No country in Southeast Asia has a more imposing early history than Cambodia. The temples of Angkor, erected between the 9th and 13th centuries, still testify to the creative energy, wealth and power of Khmer society in that era. But no country in the region has a more tragic present. Ravaged by war and revolution in the 1970s, a decade in which more than one in seven Cambodians died, Cambodia remained a victim of international Cold War rivalries in the 1980s. Today peace and even the most elementary economic security cannot be guaranteed in Cambodia.
One striking theme in Cambodia’s history is the country’s almost continuous entrapment in the rivalries of outside forces. Until the 19th century these forces were regional. Since then Cambodia has been tossed and tormented by world forces, to a degree that sometimes seems inexplicable given Cambodia’s small population and poverty. Cambodia’s population was assessed at 9.27 million in 1993 with a GDP per capita of less than US$200.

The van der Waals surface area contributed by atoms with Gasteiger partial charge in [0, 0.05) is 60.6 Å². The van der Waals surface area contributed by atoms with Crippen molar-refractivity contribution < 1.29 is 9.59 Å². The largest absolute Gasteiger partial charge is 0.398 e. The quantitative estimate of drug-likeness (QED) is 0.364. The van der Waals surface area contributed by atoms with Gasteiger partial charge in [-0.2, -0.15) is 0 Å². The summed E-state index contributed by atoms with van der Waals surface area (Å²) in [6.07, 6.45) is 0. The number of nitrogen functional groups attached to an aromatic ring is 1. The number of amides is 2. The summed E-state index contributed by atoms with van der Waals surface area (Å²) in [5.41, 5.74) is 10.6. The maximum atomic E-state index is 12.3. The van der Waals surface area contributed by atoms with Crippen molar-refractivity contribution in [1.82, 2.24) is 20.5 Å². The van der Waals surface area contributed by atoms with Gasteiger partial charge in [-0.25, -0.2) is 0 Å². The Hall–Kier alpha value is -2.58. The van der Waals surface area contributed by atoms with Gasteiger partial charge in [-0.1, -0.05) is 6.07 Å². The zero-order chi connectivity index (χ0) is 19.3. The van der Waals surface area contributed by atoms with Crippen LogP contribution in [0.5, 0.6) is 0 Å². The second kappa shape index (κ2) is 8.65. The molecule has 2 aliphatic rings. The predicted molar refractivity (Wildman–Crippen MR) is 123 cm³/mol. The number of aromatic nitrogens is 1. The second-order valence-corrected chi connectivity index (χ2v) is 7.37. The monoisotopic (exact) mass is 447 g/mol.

Another striking historical theme, intertwined with the first, concerns the perennial struggles for power within Cambodia at the expense of the country’s general well being. Traditionally a matter of ruling class rivalries, the power struggles have been grotesquely magnified by this century’s global ideological collisions. Cambodia has known peace, sometimes for extended periods, but always under rulers who enforced peace. French colonial rule achieved a kind of peace in Cambodia, as did King Sihanouk in the 1950s and 1960s. Today an internationally-backed Cambodian government is again trying to enforce peace. It remains to be seen if this government can achieve peace, and for how long.